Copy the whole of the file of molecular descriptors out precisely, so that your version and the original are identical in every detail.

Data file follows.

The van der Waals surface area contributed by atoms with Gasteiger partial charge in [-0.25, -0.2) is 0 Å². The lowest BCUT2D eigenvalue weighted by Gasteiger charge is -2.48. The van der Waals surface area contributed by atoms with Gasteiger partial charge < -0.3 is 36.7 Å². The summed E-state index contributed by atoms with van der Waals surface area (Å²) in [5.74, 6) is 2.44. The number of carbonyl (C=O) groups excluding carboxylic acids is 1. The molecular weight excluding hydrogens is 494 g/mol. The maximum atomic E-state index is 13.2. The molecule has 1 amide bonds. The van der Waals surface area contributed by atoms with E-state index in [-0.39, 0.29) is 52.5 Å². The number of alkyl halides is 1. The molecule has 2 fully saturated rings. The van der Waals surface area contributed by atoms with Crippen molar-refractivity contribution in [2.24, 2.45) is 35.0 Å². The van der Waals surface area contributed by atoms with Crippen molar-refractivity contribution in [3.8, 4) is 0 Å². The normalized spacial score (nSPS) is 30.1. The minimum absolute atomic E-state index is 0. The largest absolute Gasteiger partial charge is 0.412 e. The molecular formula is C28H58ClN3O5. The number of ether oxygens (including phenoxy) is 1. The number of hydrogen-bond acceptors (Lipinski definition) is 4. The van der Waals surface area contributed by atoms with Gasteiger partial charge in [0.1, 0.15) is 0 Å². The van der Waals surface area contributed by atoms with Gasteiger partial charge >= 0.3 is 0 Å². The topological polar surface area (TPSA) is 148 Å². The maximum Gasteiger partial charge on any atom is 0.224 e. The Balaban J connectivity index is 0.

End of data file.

The van der Waals surface area contributed by atoms with Gasteiger partial charge in [-0.25, -0.2) is 0 Å². The lowest BCUT2D eigenvalue weighted by Gasteiger charge is -2.48. The van der Waals surface area contributed by atoms with Gasteiger partial charge < -0.3 is 36.7 Å². The summed E-state index contributed by atoms with van der Waals surface area (Å²) in [5.74, 6) is 2.44. The number of carbonyl (C=O) groups excluding carboxylic acids is 1. The molecular weight excluding hydrogens is 494 g/mol. The maximum atomic E-state index is 13.2. The molecule has 1 amide bonds. The van der Waals surface area contributed by atoms with E-state index in [-0.39, 0.29) is 52.5 Å². The number of alkyl halides is 1. The molecule has 2 fully saturated rings. The van der Waals surface area contributed by atoms with Crippen molar-refractivity contribution in [2.24, 2.45) is 35.0 Å². The van der Waals surface area contributed by atoms with Crippen molar-refractivity contribution in [3.8, 4) is 0 Å². The normalized spacial score (nSPS) is 30.1. The minimum absolute atomic E-state index is 0. The largest absolute Gasteiger partial charge is 0.412 e. The molecular formula is C28H58ClN3O5. The number of ether oxygens (including phenoxy) is 1. The number of hydrogen-bond acceptors (Lipinski definition) is 4. The van der Waals surface area contributed by atoms with Gasteiger partial charge in [0.1, 0.15) is 0 Å². The van der Waals surface area contributed by atoms with Gasteiger partial charge >= 0.3 is 0 Å². The topological polar surface area (TPSA) is 148 Å². The maximum Gasteiger partial charge on any atom is 0.224 e. The Balaban J connectivity index is 0.